Back out into the real 1:1 world I've finished a few buildings including a new warehouse card kit that I got from If you have not read about them in the latest Model Railroader magazine or haven't been to the website do yourself a favor head over there and download their two free kits. I will say that I recommend using a glue stick over spray mount to mount the pages to card stock. My spray mounted pages began loosening from all the folding and stuff needed to build the kit. Also since the page weights are in metric I mistakenly used too heavy of card to build mine and ran into some issues, so for those interested I recommend that for light card just use standard ink jet printer paper (around 20 lb), for the medium card I think his recommendation is about 80lb card stock. I used a poster board which was a bit too heavy. For the heavy card though laminate two or three pieces of poster board together to get the right thickness. I will say that even with the issues I had my kit came out great, and hence I made room for it on my layout.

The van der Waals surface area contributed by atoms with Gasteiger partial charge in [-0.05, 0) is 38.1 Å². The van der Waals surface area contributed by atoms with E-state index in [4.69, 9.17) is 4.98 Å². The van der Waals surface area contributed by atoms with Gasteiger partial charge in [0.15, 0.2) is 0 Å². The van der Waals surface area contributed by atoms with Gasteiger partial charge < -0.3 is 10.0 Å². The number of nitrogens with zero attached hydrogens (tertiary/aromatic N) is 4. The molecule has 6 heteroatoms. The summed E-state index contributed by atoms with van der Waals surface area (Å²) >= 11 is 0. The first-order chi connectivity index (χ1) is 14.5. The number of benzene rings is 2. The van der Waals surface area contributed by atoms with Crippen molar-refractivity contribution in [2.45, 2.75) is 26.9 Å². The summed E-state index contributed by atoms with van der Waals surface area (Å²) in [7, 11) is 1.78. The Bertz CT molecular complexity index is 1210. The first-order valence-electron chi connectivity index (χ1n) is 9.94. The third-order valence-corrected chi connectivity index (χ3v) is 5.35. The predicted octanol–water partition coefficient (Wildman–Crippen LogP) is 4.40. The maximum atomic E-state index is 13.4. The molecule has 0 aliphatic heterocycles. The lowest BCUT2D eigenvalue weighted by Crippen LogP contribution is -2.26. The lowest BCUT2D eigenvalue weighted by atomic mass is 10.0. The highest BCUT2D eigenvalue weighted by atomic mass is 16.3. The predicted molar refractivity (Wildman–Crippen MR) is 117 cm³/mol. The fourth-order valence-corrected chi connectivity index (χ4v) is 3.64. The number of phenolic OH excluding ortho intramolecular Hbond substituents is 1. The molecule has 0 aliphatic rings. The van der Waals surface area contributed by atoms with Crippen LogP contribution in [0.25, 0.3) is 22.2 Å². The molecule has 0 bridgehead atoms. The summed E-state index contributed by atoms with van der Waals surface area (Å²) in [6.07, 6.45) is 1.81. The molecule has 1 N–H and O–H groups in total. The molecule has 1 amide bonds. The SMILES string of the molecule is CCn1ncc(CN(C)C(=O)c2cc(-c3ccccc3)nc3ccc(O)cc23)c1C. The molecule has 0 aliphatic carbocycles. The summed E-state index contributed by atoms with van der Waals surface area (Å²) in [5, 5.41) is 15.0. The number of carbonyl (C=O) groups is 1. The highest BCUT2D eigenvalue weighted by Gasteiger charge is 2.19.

Shortly after I finished my card kit I went back to scalescenes and looked at their texture sheets. I picked up the US roadways kit. It's worth the $6 USD that I paid for it. The asphalt looks great once it's cut out and flanked with sidewalks or dirt, and the sidewalks came out really nice when I printed them. I'll attach a picture of my road and tree test from the other night to the end of this post. This was just a test so I used only one sheet and that's why the road markings are a bit off. my only real complaint about the roadway kit is that there isn't just a sheet with three n-scale sized two lane roads with a single white or yellow line down the middle. The addition of that to the kit would take this from a should have to a must have in my opinion.

Anyway, before I run on too long that is what has been happening on my layout. I will try and get some additional pictures of the new structures soon.

Tuesday, April 21, 2009